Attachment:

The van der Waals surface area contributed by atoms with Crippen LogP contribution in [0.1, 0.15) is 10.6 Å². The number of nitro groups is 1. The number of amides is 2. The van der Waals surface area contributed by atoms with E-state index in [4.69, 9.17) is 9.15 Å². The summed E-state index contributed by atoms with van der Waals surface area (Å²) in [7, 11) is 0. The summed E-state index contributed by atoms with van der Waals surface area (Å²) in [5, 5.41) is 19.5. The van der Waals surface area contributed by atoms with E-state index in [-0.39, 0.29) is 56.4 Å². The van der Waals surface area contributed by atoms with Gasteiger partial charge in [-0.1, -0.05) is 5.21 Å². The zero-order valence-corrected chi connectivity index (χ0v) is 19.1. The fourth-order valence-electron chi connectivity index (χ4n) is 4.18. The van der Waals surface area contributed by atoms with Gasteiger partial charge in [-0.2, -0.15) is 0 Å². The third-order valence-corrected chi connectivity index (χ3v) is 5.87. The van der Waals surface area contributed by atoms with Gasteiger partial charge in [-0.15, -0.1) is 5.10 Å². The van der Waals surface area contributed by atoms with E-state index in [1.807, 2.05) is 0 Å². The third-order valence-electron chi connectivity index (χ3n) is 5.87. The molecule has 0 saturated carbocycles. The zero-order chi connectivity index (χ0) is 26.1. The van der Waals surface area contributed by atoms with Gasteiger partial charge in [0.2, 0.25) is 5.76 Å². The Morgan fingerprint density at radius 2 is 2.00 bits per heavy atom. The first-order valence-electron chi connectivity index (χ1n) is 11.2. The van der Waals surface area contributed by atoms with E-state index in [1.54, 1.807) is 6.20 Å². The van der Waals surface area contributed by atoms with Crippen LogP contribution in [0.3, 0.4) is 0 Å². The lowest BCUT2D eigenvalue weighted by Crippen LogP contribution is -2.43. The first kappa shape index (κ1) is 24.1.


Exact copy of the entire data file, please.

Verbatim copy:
The van der Waals surface area contributed by atoms with Crippen LogP contribution in [0.1, 0.15) is 10.6 Å². The number of nitro groups is 1. The number of amides is 2. The van der Waals surface area contributed by atoms with E-state index in [4.69, 9.17) is 9.15 Å². The summed E-state index contributed by atoms with van der Waals surface area (Å²) in [7, 11) is 0. The summed E-state index contributed by atoms with van der Waals surface area (Å²) in [5, 5.41) is 19.5. The van der Waals surface area contributed by atoms with E-state index in [-0.39, 0.29) is 56.4 Å². The van der Waals surface area contributed by atoms with Gasteiger partial charge in [-0.1, -0.05) is 5.21 Å². The zero-order valence-corrected chi connectivity index (χ0v) is 19.1. The fourth-order valence-electron chi connectivity index (χ4n) is 4.18. The van der Waals surface area contributed by atoms with Gasteiger partial charge in [-0.2, -0.15) is 0 Å². The third-order valence-corrected chi connectivity index (χ3v) is 5.87. The van der Waals surface area contributed by atoms with Gasteiger partial charge in [-0.15, -0.1) is 5.10 Å². The van der Waals surface area contributed by atoms with E-state index in [1.807, 2.05) is 0 Å². The third-order valence-electron chi connectivity index (χ3n) is 5.87. The molecule has 0 saturated carbocycles. The zero-order chi connectivity index (χ0) is 26.1. The van der Waals surface area contributed by atoms with Gasteiger partial charge in [0.2, 0.25) is 5.76 Å². The Morgan fingerprint density at radius 2 is 2.00 bits per heavy atom. The first-order valence-electron chi connectivity index (χ1n) is 11.2. The van der Waals surface area contributed by atoms with E-state index in [1.54, 1.807) is 6.20 Å². The van der Waals surface area contributed by atoms with Crippen LogP contribution in [0.3, 0.4) is 0 Å². The lowest BCUT2D eigenvalue weighted by Crippen LogP contribution is -2.43. The first kappa shape index (κ1) is 24.1.